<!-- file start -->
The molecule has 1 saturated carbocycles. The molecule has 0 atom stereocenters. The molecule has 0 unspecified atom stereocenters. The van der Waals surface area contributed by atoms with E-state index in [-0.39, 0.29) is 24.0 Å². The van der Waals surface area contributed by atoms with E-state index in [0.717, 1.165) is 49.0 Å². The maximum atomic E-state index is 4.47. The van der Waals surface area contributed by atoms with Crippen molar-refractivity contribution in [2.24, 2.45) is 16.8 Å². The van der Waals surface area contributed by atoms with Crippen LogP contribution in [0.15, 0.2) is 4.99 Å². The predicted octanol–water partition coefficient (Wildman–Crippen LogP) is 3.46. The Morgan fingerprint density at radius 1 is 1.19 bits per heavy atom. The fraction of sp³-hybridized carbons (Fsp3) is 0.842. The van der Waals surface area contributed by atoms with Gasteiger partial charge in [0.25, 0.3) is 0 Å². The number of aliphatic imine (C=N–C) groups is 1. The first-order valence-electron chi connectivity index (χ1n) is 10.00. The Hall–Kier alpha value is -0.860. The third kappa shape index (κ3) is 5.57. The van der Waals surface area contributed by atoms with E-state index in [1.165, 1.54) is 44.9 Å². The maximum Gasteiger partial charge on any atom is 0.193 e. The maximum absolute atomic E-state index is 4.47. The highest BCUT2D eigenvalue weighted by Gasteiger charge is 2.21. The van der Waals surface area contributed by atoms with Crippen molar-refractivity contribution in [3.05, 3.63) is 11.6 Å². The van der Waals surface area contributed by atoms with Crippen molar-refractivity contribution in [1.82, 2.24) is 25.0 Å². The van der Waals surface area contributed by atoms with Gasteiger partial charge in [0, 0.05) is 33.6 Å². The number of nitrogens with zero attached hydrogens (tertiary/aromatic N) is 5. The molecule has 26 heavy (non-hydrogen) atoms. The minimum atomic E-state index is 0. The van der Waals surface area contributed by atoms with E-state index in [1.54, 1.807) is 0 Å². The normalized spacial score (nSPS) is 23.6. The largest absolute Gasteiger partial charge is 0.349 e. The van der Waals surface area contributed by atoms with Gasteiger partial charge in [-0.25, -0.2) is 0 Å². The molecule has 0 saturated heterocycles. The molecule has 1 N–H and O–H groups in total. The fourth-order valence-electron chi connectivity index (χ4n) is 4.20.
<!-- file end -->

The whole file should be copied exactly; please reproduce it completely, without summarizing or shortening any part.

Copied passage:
The molecule has 1 saturated carbocycles. The molecule has 0 atom stereocenters. The molecule has 0 unspecified atom stereocenters. The van der Waals surface area contributed by atoms with E-state index in [-0.39, 0.29) is 24.0 Å². The van der Waals surface area contributed by atoms with E-state index in [0.717, 1.165) is 49.0 Å². The maximum atomic E-state index is 4.47. The van der Waals surface area contributed by atoms with Crippen molar-refractivity contribution in [2.24, 2.45) is 16.8 Å². The van der Waals surface area contributed by atoms with Crippen LogP contribution in [0.15, 0.2) is 4.99 Å². The predicted octanol–water partition coefficient (Wildman–Crippen LogP) is 3.46. The Morgan fingerprint density at radius 1 is 1.19 bits per heavy atom. The fraction of sp³-hybridized carbons (Fsp3) is 0.842. The van der Waals surface area contributed by atoms with Gasteiger partial charge in [0.25, 0.3) is 0 Å². The number of aliphatic imine (C=N–C) groups is 1. The first-order valence-electron chi connectivity index (χ1n) is 10.00. The Hall–Kier alpha value is -0.860. The third kappa shape index (κ3) is 5.57. The van der Waals surface area contributed by atoms with E-state index in [1.165, 1.54) is 44.9 Å². The maximum Gasteiger partial charge on any atom is 0.193 e. The maximum absolute atomic E-state index is 4.47. The highest BCUT2D eigenvalue weighted by Gasteiger charge is 2.21. The van der Waals surface area contributed by atoms with Crippen molar-refractivity contribution in [3.05, 3.63) is 11.6 Å². The van der Waals surface area contributed by atoms with Crippen molar-refractivity contribution in [1.82, 2.24) is 25.0 Å². The van der Waals surface area contributed by atoms with Gasteiger partial charge in [0, 0.05) is 33.6 Å². The number of nitrogens with zero attached hydrogens (tertiary/aromatic N) is 5. The molecule has 26 heavy (non-hydrogen) atoms. The minimum atomic E-state index is 0. The van der Waals surface area contributed by atoms with E-state index in [1.54, 1.807) is 0 Å². The normalized spacial score (nSPS) is 23.6. The largest absolute Gasteiger partial charge is 0.349 e. The van der Waals surface area contributed by atoms with Gasteiger partial charge in [-0.25, -0.2) is 0 Å². The molecule has 0 saturated heterocycles. The molecule has 1 N–H and O–H groups in total. The fourth-order valence-electron chi connectivity index (χ4n) is 4.20.